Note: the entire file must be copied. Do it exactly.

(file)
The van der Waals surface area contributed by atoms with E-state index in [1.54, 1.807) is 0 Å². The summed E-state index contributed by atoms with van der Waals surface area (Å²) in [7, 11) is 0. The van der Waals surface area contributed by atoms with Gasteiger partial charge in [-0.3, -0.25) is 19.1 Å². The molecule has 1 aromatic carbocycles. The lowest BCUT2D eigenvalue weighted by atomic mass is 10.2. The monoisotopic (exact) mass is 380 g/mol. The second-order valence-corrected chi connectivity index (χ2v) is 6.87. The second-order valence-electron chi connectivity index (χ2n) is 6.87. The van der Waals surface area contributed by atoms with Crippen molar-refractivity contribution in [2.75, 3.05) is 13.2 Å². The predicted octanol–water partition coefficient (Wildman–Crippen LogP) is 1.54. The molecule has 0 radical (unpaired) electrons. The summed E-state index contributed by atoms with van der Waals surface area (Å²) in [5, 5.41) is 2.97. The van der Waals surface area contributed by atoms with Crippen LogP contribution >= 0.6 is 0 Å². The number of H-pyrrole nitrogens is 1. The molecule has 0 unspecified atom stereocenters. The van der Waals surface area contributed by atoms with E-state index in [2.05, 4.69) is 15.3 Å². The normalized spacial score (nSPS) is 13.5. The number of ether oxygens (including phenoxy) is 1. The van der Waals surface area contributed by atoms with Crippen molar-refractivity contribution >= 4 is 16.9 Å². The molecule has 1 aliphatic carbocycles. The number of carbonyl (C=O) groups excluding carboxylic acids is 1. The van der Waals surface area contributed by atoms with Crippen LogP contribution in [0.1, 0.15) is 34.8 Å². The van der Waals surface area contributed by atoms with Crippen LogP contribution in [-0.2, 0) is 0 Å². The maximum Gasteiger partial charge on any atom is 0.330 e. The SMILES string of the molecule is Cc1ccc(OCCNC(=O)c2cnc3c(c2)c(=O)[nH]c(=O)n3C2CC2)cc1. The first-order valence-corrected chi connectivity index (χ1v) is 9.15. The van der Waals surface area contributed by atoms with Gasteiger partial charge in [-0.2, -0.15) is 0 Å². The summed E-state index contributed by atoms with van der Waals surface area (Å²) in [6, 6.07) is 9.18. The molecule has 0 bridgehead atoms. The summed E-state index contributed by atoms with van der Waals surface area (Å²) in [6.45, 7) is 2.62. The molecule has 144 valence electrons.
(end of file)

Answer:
The van der Waals surface area contributed by atoms with E-state index in [1.54, 1.807) is 0 Å². The summed E-state index contributed by atoms with van der Waals surface area (Å²) in [7, 11) is 0. The van der Waals surface area contributed by atoms with Gasteiger partial charge in [-0.3, -0.25) is 19.1 Å². The molecule has 1 aromatic carbocycles. The lowest BCUT2D eigenvalue weighted by atomic mass is 10.2. The monoisotopic (exact) mass is 380 g/mol. The second-order valence-corrected chi connectivity index (χ2v) is 6.87. The second-order valence-electron chi connectivity index (χ2n) is 6.87. The van der Waals surface area contributed by atoms with Crippen molar-refractivity contribution in [2.75, 3.05) is 13.2 Å². The predicted octanol–water partition coefficient (Wildman–Crippen LogP) is 1.54. The molecule has 0 radical (unpaired) electrons. The summed E-state index contributed by atoms with van der Waals surface area (Å²) in [5, 5.41) is 2.97. The van der Waals surface area contributed by atoms with Crippen LogP contribution >= 0.6 is 0 Å². The number of H-pyrrole nitrogens is 1. The molecule has 0 unspecified atom stereocenters. The van der Waals surface area contributed by atoms with E-state index in [2.05, 4.69) is 15.3 Å². The normalized spacial score (nSPS) is 13.5. The number of ether oxygens (including phenoxy) is 1. The van der Waals surface area contributed by atoms with Crippen molar-refractivity contribution >= 4 is 16.9 Å². The molecule has 1 aliphatic carbocycles. The number of carbonyl (C=O) groups excluding carboxylic acids is 1. The van der Waals surface area contributed by atoms with Crippen LogP contribution in [0.1, 0.15) is 34.8 Å². The van der Waals surface area contributed by atoms with Crippen LogP contribution in [-0.2, 0) is 0 Å². The maximum Gasteiger partial charge on any atom is 0.330 e. The SMILES string of the molecule is Cc1ccc(OCCNC(=O)c2cnc3c(c2)c(=O)[nH]c(=O)n3C2CC2)cc1. The first-order valence-corrected chi connectivity index (χ1v) is 9.15. The van der Waals surface area contributed by atoms with Gasteiger partial charge in [-0.2, -0.15) is 0 Å². The summed E-state index contributed by atoms with van der Waals surface area (Å²) in [6, 6.07) is 9.18. The molecule has 0 bridgehead atoms. The summed E-state index contributed by atoms with van der Waals surface area (Å²) in [6.45, 7) is 2.62. The molecule has 144 valence electrons.